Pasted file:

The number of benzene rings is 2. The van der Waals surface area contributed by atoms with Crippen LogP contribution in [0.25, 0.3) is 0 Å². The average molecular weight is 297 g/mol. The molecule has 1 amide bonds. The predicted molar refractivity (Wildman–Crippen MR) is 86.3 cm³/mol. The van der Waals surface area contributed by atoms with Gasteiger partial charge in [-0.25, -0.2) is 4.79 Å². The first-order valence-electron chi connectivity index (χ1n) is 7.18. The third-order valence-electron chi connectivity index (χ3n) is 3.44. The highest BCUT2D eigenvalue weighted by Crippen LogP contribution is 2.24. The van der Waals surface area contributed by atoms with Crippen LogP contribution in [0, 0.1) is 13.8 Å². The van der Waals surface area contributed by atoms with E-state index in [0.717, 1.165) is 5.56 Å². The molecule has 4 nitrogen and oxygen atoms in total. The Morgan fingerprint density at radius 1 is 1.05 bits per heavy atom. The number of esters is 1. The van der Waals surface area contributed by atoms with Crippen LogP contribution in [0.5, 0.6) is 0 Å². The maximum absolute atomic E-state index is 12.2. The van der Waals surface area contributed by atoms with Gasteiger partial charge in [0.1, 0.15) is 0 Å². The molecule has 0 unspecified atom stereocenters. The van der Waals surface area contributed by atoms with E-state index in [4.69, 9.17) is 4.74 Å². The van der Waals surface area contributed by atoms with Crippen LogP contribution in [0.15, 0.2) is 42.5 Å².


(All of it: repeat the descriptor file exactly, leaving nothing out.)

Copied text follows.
The number of benzene rings is 2. The van der Waals surface area contributed by atoms with Crippen LogP contribution in [0.25, 0.3) is 0 Å². The average molecular weight is 297 g/mol. The molecule has 1 amide bonds. The predicted molar refractivity (Wildman–Crippen MR) is 86.3 cm³/mol. The van der Waals surface area contributed by atoms with Gasteiger partial charge in [-0.25, -0.2) is 4.79 Å². The first-order valence-electron chi connectivity index (χ1n) is 7.18. The third-order valence-electron chi connectivity index (χ3n) is 3.44. The highest BCUT2D eigenvalue weighted by Crippen LogP contribution is 2.24. The van der Waals surface area contributed by atoms with Crippen LogP contribution in [0, 0.1) is 13.8 Å². The van der Waals surface area contributed by atoms with E-state index in [0.717, 1.165) is 5.56 Å². The molecule has 4 nitrogen and oxygen atoms in total. The Morgan fingerprint density at radius 1 is 1.05 bits per heavy atom. The number of esters is 1. The van der Waals surface area contributed by atoms with Crippen LogP contribution in [0.5, 0.6) is 0 Å². The maximum absolute atomic E-state index is 12.2. The van der Waals surface area contributed by atoms with Gasteiger partial charge in [0.1, 0.15) is 0 Å². The molecule has 0 unspecified atom stereocenters. The van der Waals surface area contributed by atoms with E-state index in [4.69, 9.17) is 4.74 Å². The van der Waals surface area contributed by atoms with Crippen LogP contribution in [0.15, 0.2) is 42.5 Å².